Lessons learned from some elders 
offer insight on how to live our lives

Many threads weave the fabric of a community. Some are made of bricks and mortar. Others comprise the amenities and activities that help establish the context of our lives. They include our surroundings, the physical settings that give us both pleasure and sustenance, which preceded our time here and will remain when we depart.

Then there are the people. All, in their own way, give breadth and depth and character to a place and provide the texture and color that make each community just a little bit different than the next.

We’ve lost a few of those people in the past couple of months. The latest, weekend before last, was Wilda Alberta Senter Abell, more commonly known as Billee. Others who’ve left us behind most recently include Bob Denning and Chris Jouflas.

Most 94-year-olds would be perfectly content to ride their rocking chair into the sunset. That wasn’t Billee, who suffered a massive stroke Sunday morning of last week while getting ready for her regular stint volunteering at the Visitor’s Center out on Horizon Drive. 

For 67 of her 94 years, BIllee Abell was a big part of my own life. Billee and Joe Abell and Jake and Helen Spehar shared an address in upstairs and downstairs apartments near Eighth and Main Street when my oldest friend, Paul, and I were born.

Though Paul was an only child, for decades Billee’s life was defined by her “other kids,” the hundreds of Grand Valley children who attended her kindergarten back before that early childhood activity became common in public schools.

One of the work tables from the classroom Joe and Paul built on to their home was Billee’s dining table when she died. Another one may still be at Wingate Elementary, where Bonnie left it when she departed to take on other school-district duties.

If you had any connection to party politics, you knew Billee as a devoted and active Democrat, but one whose best friends might be Republicans. If you frequented community events, such as concerts and plays, you remember her voice and laughter, most often a few decibels above any others.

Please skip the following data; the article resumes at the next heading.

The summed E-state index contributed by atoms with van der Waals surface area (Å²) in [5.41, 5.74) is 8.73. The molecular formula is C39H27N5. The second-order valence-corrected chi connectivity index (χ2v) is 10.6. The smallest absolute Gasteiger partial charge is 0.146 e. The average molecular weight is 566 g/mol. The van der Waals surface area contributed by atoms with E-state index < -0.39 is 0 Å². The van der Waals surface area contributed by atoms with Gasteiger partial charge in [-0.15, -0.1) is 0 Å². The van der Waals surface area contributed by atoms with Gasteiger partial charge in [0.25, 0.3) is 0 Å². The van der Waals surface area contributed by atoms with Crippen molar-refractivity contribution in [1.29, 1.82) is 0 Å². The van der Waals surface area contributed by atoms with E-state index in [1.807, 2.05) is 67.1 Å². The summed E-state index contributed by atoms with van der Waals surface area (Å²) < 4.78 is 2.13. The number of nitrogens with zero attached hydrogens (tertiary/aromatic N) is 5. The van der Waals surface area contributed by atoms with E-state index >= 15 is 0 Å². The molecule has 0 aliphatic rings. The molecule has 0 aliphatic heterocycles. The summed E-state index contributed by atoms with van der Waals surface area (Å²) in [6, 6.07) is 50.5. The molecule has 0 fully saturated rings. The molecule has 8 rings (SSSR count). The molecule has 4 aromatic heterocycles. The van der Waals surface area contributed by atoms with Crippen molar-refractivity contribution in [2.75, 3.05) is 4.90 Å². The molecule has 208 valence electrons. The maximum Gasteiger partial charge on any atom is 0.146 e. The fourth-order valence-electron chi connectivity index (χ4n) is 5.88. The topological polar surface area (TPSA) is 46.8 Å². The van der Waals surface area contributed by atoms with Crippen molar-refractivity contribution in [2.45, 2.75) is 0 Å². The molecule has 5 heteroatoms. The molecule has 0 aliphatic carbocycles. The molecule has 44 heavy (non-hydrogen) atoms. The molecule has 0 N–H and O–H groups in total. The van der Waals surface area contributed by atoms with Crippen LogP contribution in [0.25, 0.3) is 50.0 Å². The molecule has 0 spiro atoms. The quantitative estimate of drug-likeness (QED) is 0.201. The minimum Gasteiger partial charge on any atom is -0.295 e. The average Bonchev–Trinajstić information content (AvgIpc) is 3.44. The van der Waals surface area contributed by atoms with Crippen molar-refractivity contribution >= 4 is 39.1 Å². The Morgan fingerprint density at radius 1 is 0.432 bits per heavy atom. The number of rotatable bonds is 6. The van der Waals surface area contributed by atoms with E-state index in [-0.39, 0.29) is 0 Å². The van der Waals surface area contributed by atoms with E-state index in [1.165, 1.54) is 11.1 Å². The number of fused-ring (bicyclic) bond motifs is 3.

As I’ve thought about the losses of Billee, Chris and Bob over the last little while, one thing seems to be the common denominator in the threads they each wove into the fabric of our community.

The word that comes to mind is joy —  the pure, unadulterated happiness they each exuded as they lived their lives.

My recollection of Bob Denning is not his business acumen, not the lumber company at Fifth Street and North Avenue, not the international consulting on the hardware business, not even the countless contributions to many of the cultural organizations that enhance our lives.

It’s the combination of intensity and joy that was so evident when you saw him playing with the fellow members of his classical music group at community events. 

I appreciate Chris’ many civic contributions, including his willingness to cooperate in making so much of what was family property perpetually available for public enjoyment out near Rabbit Valley. 

What I’ll remember longer is his ability to “herd the cats” for the annual Greek Festival at his beloved church, the boundless optimism he demonstrated when I’d see him with Connie at community gatherings, the pride in his family and heritage.

I’ve been privy to some remembrances by others that say much the same about Billee. Words such as “irreverent” and “funny” and “full of life” are included. “One of a kind” and “an example of how to live your life to the fullest” are other takeaways from her time with us.

There’s a lesson in the lives of Billee Abell, Chris Jouflas and Bob Denning — that our glasses are most often half full rather than partially empty. That taking some time to enjoy life, and spreading that joy in our own individual ways, is what adds the brightest colors, the highlights to the textures of our families and communities. Otherwise, we might endure mostly the bland sameness, the drab grays and browns that accompany perspectives that too often, lately, seem to see our glasses as half empty.

Jim Spehar counts himself among those who need to take time to remember the lessons from the lives of our community’s elders. Your thoughts are welcome at .(JavaScript must be enabled to view this email address).


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